I’m not suggesting that the majority of Bellevue library patrons will always be able to take the bus, bike, or walk to the library. But plenty of viable alternatives to the private automobile exist today. The Bellevue Transit Center is a short walk from the library, 4 Metro bus routes have stops within 2 blocks, and the highest ridership route on the eastside, the Sound Transit 550, terminates at the library. Looking out further, SoundTransit’s light rail will serve the Bellevue Transit Center, a bike facility along NE 12th will connect to the mixed development slated for the Bel-Red corridor, and people are already moving into homes in downtown Bellevue just a short walk away.
All of this comes after the Library asked for and voters approved a tax increase in 2010 to continue funding library services at current levels. Given all of this, is it really that difficult to contemplate a library parking lot with reasonable restrictions and fees? If the Seattle central library, with only 143 parking spots and 20 minutes of free parking for patrons picking up materials, can do it, why not the Bellevue library? I have always been an outspoken supporter of the library system and have voted for every library ballot measure that has been put before me. But I’m more interested in books and the online databases the library gives me access to. If I really need to stash my car at the library I don’t expect the taxpayers of King County to pay for my parking, especially since there are so many other ways to get there. For me, the days of reflexively voting for additional library taxes are over: More library services? Yes. More publicly subsidized “free” parking? No.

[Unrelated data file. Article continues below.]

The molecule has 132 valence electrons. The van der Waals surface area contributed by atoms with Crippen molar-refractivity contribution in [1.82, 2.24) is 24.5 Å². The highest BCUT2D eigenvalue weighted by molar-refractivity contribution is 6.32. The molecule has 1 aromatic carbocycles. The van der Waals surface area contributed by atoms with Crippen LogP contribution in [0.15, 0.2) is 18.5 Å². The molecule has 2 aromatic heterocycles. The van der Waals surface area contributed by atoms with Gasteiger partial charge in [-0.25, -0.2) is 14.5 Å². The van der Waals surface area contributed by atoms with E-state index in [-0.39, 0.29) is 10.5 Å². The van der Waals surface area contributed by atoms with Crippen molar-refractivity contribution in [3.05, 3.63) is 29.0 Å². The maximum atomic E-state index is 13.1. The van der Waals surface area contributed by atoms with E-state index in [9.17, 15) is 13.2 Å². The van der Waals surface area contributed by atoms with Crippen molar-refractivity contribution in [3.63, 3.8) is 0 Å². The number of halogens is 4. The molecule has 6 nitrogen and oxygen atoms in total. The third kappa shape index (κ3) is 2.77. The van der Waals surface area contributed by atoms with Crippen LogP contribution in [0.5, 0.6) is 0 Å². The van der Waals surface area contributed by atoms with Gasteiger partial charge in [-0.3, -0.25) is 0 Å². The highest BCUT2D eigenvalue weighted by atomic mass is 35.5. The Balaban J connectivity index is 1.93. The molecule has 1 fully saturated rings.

The Seattle Times has the story on a collision that knocked one of the streetcars off of its tracks. Go read the story and look at the picture and then stop and think: How much is it going to cost to put that Streetcar back on the tracks and repair all the damage? While there were likely no injuries to passengers or the operator, it’s not impossible so add in a couple of trips to the hospital to check people out if they fell during the collision. Now, go check your automobile insurance policy, or if you use ZipCar, go read this. ZipCar’s coverage only provides $300,000 of coverage for any single incident. Many lower cost auto policies do the same. Using today’s streetcar/automobile collision as an example, you can see that it is easy to exhaust a $300,000 policy pretty quickly.
This week would be a good time to call your insurance agent and check up on your policy – Or, if that car of yours hasn’t been getting used as much, maybe consider ditching it. But if you decide to use ZipCar, be sure to check with your insurance agent about an additional liability policy to cover you above ZipCar’s measly limits.
Nina Shapiro at the Seattle Weekly, has more detail on the case against Nathan Godwin, the driver who hit and killed Bradley Nakatani on December 8th. Ms. Shapiro details the laundry list of intoxicants Mr. Godwin consumed that evening including champagne, Suboxone (used to treat opiate dependency), a marijuana laced cigar, a Jeremiah Weed Iced Tea, and a drink called an “Adios Motherfucker“. Let that last one sink in a bit before you read on…
To be clear: Nathan Godwin hit and killed Bradley Nakatani while driving a Ford Excursion 60mph in a 35mph zone. He likely would have killed anyone who had been driving a car, let alone a bike. This isn’t about cycling, it’s about revoking the privilege of driving from someone who has repeatedly shown himself unworthy of that privilege. Reading through Mr. Godwin’s list of traffic infractions, which yielded him over $7,000 in fines in 7 years, one has to wonder what it takes to revoke a license.